Offense Is Up! Offense Is Up!
When researching some numbers a while back, I came across this pretty cool page of League Average Stats through the years, on Basketball Reference.
The page simply runs down the average per-game team stats for every NBA and ABA season ever.
For example, here is the average line of offensive stats for an NBA team in the 2006-07 season:
FG FGA FG% 3P 3PA 3P% FT FTA FT% AST PTS
36.5 79.7 .458 6.1 16.9 .358 19.6 26.1 .752 21.3 98.7
A few things struck me:
1. Scoring is up significantly.
Last season's PPG average of 98.7 was the highest since 1995-96 (99.5).
The lockout season (1998-99) was the nadir. Offensive stats were disastrous - points per game (91.6) were the lowest of the shot-clock era, and FG%/FT% were the lowest since the '60s. Of course, that season was a bit of an aberration.
Excessive handchecking and the bumping/manhandling of cutters were removed from the game that offseason, and PPG temporarily shot up for a season, to 97.5, before falling back, with 2003-04 being a low point, at 93.4.
That offseason, the current rules interpretations - no handchecking allowed - were implemented and Steve Nash joined Mike D'Antoni and the Suns to bring back the fast break in earnest. Scoring immediately shot up to 97.2 in 2004-05.
2. Three-point shooting is up.
Three-point percentage has been at .358 for two straight seasons - that's the highest number ever, other than the three seasons (1994-95 to 1996-97) when the line was moved in.
As much talk as there is lamenting the supposed lost art of the midrange game, there is very little talk about how it's been offset by massive improvements in three-point shooting, with many more players able to hit the three better than they were a generation ago.
In 1987, the average team went a measly 1.4-4.7 (.301) from three-point land, while last season the numbers were 6.1-16.9 (.358).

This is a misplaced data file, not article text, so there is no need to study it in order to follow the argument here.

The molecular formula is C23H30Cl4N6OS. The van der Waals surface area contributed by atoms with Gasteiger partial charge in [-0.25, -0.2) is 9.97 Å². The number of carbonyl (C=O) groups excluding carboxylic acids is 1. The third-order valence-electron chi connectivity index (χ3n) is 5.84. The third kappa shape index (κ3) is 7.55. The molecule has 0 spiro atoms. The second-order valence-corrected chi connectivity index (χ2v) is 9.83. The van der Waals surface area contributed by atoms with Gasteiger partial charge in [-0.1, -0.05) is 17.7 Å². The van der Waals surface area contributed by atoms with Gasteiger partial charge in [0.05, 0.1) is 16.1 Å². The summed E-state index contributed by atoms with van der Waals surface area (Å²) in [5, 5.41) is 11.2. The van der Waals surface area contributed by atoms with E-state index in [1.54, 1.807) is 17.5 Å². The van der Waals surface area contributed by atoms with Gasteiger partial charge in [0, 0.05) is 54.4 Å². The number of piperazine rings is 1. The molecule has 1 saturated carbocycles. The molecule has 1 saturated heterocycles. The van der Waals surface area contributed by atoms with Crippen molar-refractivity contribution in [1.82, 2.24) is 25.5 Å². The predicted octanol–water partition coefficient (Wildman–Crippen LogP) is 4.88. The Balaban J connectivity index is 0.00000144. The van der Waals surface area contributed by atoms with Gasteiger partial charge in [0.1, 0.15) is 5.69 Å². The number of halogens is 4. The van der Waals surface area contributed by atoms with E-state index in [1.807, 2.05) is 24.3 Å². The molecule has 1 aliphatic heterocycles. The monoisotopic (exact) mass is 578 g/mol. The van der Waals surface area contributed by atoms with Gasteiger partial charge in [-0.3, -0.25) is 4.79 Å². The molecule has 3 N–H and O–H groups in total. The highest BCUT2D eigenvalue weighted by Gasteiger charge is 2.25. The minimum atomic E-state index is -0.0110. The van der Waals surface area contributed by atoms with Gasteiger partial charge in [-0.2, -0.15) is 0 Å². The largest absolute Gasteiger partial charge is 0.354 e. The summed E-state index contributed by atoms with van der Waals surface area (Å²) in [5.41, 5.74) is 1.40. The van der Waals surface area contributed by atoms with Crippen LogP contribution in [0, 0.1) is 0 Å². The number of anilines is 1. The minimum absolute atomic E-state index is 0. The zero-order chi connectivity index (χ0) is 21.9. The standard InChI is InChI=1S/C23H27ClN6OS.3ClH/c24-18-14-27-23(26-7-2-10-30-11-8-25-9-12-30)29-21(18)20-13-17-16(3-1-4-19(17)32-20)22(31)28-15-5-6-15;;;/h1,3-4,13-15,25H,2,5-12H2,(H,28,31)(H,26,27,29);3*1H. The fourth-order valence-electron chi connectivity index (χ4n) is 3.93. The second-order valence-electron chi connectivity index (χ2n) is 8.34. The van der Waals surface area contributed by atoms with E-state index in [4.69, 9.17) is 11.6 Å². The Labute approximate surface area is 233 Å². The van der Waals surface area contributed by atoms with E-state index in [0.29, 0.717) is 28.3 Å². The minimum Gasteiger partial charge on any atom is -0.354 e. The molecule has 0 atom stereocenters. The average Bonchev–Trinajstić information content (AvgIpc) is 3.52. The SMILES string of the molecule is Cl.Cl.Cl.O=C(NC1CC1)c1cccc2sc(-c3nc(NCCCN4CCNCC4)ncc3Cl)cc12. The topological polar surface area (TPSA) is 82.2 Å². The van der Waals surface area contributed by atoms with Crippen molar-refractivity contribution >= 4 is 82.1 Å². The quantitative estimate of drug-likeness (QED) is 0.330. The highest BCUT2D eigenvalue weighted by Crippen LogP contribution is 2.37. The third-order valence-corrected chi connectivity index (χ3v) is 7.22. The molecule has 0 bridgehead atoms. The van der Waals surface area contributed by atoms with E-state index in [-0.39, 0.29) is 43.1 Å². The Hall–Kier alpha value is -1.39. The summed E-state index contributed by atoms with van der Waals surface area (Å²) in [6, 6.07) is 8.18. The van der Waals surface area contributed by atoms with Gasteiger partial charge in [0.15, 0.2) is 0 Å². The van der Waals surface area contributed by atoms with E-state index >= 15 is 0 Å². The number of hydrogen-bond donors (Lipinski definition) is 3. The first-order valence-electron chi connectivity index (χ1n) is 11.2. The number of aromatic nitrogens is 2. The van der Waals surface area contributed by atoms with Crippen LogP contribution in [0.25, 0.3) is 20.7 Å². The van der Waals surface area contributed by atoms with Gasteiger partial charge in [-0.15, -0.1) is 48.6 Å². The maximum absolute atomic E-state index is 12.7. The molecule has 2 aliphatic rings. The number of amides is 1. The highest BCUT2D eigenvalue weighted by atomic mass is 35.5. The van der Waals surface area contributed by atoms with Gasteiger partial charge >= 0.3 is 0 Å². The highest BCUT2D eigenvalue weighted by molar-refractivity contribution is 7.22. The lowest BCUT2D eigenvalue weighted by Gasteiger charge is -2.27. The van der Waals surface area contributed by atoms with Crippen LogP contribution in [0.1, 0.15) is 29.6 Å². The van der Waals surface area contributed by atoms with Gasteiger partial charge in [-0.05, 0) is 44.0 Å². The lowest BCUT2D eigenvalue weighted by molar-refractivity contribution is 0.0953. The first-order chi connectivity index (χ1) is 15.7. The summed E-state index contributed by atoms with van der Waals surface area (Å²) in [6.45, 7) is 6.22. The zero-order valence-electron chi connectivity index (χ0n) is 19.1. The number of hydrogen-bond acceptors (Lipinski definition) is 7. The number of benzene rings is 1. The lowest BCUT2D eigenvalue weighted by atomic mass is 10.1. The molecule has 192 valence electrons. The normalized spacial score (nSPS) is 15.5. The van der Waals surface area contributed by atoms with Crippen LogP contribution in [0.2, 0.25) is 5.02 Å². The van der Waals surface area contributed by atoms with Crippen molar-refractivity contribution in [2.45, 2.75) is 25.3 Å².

Interestingly, three-point shooting numbers have gone back up since the new handchecking interpretation was instituted in 2004-05 - one could assume that more help defense is needed against penetrating guards, leaving more open shooters.
3. FG% shooting overall is up.
Last season's field-goal percentage of .458 was a big jump from .439 in 2003-04, and the highest number since 1995-96 (.462).
Even though overall field-goal percentage still trails the '80s, when FG% was in the .480-.490 range, the volume of three-point shots explains a lot of that.
In fact, in terms of Adjusted Field-Goal Percentage (i.e., granting an extra .5 FG made for each three-point shot made, to account for how many points are scored per field-goal attempt), the numbers are actually up.
In 1986-87, adjusted FG% was roughly .484 - last season, it was .496 (also comparable to the .495 ADJ FG% in '83-84).
Ever poor old free-throw shooting has rebounded from the .730s in the late '90s to the .750s today, comparable with the early '80s and the late '70s.
4. Assists have actually fallen.
Total assists, obviously a measure of team play, are still in the 21 range, which is down from the '80s, when they hovered around 26, an historic high.
Part of this is explained simply because fewer field goals are made in this era, so the more telling number is assists per field goal.